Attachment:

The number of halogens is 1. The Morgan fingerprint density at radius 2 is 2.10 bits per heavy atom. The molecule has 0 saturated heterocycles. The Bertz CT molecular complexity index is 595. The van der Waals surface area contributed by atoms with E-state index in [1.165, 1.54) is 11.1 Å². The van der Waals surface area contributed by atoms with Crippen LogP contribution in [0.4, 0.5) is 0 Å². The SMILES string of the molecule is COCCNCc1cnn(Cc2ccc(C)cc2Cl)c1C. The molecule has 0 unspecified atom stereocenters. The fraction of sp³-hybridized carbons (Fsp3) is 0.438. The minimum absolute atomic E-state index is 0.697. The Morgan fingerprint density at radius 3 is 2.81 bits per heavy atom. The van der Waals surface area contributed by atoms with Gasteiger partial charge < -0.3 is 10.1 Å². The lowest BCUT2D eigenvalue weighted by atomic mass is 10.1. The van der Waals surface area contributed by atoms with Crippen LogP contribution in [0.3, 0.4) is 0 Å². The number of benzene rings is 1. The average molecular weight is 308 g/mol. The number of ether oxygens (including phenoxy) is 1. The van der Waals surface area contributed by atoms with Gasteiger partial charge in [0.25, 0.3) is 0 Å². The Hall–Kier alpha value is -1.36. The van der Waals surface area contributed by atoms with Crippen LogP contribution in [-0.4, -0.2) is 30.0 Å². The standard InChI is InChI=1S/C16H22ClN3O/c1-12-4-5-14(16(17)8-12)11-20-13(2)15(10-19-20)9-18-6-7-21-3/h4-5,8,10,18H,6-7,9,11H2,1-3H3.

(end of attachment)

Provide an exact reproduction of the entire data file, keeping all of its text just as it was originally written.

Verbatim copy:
The number of halogens is 1. The Morgan fingerprint density at radius 2 is 2.10 bits per heavy atom. The molecule has 0 saturated heterocycles. The Bertz CT molecular complexity index is 595. The van der Waals surface area contributed by atoms with E-state index in [1.165, 1.54) is 11.1 Å². The van der Waals surface area contributed by atoms with Crippen LogP contribution in [0.4, 0.5) is 0 Å². The SMILES string of the molecule is COCCNCc1cnn(Cc2ccc(C)cc2Cl)c1C. The molecule has 0 unspecified atom stereocenters. The fraction of sp³-hybridized carbons (Fsp3) is 0.438. The minimum absolute atomic E-state index is 0.697. The Morgan fingerprint density at radius 3 is 2.81 bits per heavy atom. The van der Waals surface area contributed by atoms with Gasteiger partial charge < -0.3 is 10.1 Å². The lowest BCUT2D eigenvalue weighted by atomic mass is 10.1. The van der Waals surface area contributed by atoms with Crippen LogP contribution in [0.3, 0.4) is 0 Å². The number of benzene rings is 1. The average molecular weight is 308 g/mol. The number of ether oxygens (including phenoxy) is 1. The van der Waals surface area contributed by atoms with Gasteiger partial charge in [0.25, 0.3) is 0 Å². The Hall–Kier alpha value is -1.36. The van der Waals surface area contributed by atoms with Crippen LogP contribution in [-0.4, -0.2) is 30.0 Å². The standard InChI is InChI=1S/C16H22ClN3O/c1-12-4-5-14(16(17)8-12)11-20-13(2)15(10-19-20)9-18-6-7-21-3/h4-5,8,10,18H,6-7,9,11H2,1-3H3.